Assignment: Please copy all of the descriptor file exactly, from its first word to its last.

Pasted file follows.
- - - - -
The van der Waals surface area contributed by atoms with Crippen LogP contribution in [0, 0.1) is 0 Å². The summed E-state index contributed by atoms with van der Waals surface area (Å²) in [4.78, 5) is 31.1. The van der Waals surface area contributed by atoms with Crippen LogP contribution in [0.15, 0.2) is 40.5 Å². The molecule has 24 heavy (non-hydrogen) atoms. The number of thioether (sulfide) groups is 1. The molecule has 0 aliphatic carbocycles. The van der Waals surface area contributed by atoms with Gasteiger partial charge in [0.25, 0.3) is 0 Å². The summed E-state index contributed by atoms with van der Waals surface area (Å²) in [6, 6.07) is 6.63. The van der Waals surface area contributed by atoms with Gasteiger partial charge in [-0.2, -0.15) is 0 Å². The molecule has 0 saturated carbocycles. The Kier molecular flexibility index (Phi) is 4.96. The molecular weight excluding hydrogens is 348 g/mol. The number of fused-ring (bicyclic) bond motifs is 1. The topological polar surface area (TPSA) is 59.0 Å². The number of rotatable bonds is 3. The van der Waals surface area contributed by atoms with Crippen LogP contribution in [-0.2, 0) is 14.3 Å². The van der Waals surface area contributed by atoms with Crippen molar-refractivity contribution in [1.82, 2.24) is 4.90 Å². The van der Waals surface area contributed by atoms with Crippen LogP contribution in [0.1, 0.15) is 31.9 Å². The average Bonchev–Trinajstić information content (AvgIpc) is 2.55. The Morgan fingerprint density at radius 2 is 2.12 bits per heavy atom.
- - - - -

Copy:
The van der Waals surface area contributed by atoms with Crippen LogP contribution in [0, 0.1) is 0 Å². The summed E-state index contributed by atoms with van der Waals surface area (Å²) in [4.78, 5) is 31.1. The van der Waals surface area contributed by atoms with Crippen LogP contribution in [0.15, 0.2) is 40.5 Å². The molecule has 24 heavy (non-hydrogen) atoms. The number of thioether (sulfide) groups is 1. The molecule has 0 aliphatic carbocycles. The van der Waals surface area contributed by atoms with Gasteiger partial charge in [0.25, 0.3) is 0 Å². The summed E-state index contributed by atoms with van der Waals surface area (Å²) in [6, 6.07) is 6.63. The van der Waals surface area contributed by atoms with Gasteiger partial charge in [-0.2, -0.15) is 0 Å². The molecule has 0 saturated carbocycles. The Kier molecular flexibility index (Phi) is 4.96. The molecular weight excluding hydrogens is 348 g/mol. The number of fused-ring (bicyclic) bond motifs is 1. The topological polar surface area (TPSA) is 59.0 Å². The number of rotatable bonds is 3. The van der Waals surface area contributed by atoms with Crippen LogP contribution in [-0.2, 0) is 14.3 Å². The van der Waals surface area contributed by atoms with Crippen molar-refractivity contribution in [1.82, 2.24) is 4.90 Å². The van der Waals surface area contributed by atoms with Crippen LogP contribution in [0.1, 0.15) is 31.9 Å². The average Bonchev–Trinajstić information content (AvgIpc) is 2.55. The Morgan fingerprint density at radius 2 is 2.12 bits per heavy atom.